My worry helps no one, is anti-productive, and only intensifies worry in my family.
Worry causes health and emotional issues for myself, and then I can be of no good to others in my life.
Casting aside worry is not easy for everyone.
Those who already are afflicted by anxiety, depression, stress, and so forth should get in touch with a good therapist right away to find effective coping mechanisms for themselves and get ahead of things before it becomes a bigger problem.
Which brings me to SHARING.
For the first six months to a year almost, I barely talked to my son about things we were doing back home.
I was so afraid to tell him if we had a gathering, what we did that weekend, and so on out of not wanting him to feel he was missing out.
I remember when my kids first moved out of the home. Heck, I felt bad if my husband and I went out for a nice meal and the kids were not with us. I got over that fast though when my kids were out living their own lives having fun without us. LOL.
When your kid or any loved one is in prison they want, and they need to hear about life on the outside.
I love it when my son says wise things like that. It gives me faith and hope that he has learned some lessons.
The last thing I want to address at this time is MONEY.
When you have a loved one in prison, they, or you pay for everything. Yes, they get free “lodging”, and yes the food served in the cafeteria is free, well as free as your tax dollars are anyway. The point is they do not
Yes, they get free “lodging”, and yes the food served in the cafeteria is free, well as free as your tax dollars are anyway. The point is they do not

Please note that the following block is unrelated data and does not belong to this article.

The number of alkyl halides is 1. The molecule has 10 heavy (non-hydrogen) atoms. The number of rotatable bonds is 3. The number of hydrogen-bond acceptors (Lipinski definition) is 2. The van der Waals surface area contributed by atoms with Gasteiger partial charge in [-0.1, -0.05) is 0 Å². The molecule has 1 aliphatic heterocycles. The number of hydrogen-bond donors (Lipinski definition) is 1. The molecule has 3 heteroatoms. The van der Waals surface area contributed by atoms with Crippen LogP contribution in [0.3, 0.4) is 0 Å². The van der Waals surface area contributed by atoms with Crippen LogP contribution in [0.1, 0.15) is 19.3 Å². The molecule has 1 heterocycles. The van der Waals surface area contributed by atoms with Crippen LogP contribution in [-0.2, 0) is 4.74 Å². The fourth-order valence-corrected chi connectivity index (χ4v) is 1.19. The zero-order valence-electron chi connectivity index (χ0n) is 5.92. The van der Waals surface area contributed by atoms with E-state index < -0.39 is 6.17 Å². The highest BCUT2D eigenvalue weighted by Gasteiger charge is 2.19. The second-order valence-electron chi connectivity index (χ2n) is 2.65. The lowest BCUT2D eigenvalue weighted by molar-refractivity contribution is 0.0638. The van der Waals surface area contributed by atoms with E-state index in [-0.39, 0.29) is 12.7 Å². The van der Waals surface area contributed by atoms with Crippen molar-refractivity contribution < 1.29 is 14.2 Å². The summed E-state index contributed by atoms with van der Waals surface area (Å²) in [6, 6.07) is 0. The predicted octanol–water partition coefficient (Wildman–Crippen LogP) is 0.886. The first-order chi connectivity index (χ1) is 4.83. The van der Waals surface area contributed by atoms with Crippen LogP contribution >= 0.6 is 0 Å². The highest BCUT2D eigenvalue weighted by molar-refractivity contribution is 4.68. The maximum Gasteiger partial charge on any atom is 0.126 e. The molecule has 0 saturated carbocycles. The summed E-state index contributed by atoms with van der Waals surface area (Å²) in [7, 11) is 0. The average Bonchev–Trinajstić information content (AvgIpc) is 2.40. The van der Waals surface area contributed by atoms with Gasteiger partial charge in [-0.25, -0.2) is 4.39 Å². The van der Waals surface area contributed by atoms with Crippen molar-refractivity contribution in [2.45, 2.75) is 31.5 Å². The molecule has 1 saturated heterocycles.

The point is they do not need money to survive until their clothing wears out, then they are responsible for replacing it. Or unless they care to shave, as they have to buy shaving cream, and a razor as well.
Then there are a hundred other things they can, and usually, have to buy.
Anything, and everything you can think of that you would use on a day to day basis, they pay for.
Shampoo, conditioner, lotion, over the counter medications, band-aids, shoelaces, shoes, underwear, a soda, deodorant, toothpaste, toothbrush, blah blah blah.
They can also buy if they have enough money on their books nicer things for entertainment.
However, it is up to family, and friends to put that money on their books.
Yes, there are jobs on the inside, but they pay so low that a human’s basic personal needs would not be covered by it, plus this money is saved for their release and not used on the inside.
The best thing you can do to over all the confusion is once they are in, and situated enough to have visited the commissary, seen the price list, which is usually available to you online as well, is to have a talk about expenses.
Together you should be able to average out what your loved one’s needs will be. My son went in with money to get him started off, which I recommend for anyone who is self-surrendering to do.
Keep in mind each state is different on what they will allow a prisoner to leave with.
So if you have a loved one in prison that is asking for money, be cautious, no one wants to be taken advantage of, but know that every phone call they make, every email they send, everything they need, has to be paid for by their families, with the money you put on their books.
I realize that this article reads very factual and somewhat cool. I made it a point to write this out of a place of help to others, not as an “oh poor me” story.
Trust me, I have been through hell and back in my healing process.
There were so many nights I laid in bed with thoughts racing through my mind about my son, and all the sorted details of what my life and his life had become.
Panic attacks, bouts of tears falling, and so on. This has affected me, and our entire family. This is not why I wanted to share this article however, I wanted to share for anyone out there looking for answers, and ways to cope.
Healing does come, a feeling of calm does come.
I can’t say if it is just because you get used to the idea of a loved one being in prison, or if you become numb to it, or if it is something else entirely. I believe it is having knowledge, experience, and time to adjust, as well as the outreach and help of others.
That is why I wanted to share some of my tips for others. Maybe having this little extra knowledge, and knowing you are not alone will help someone out there.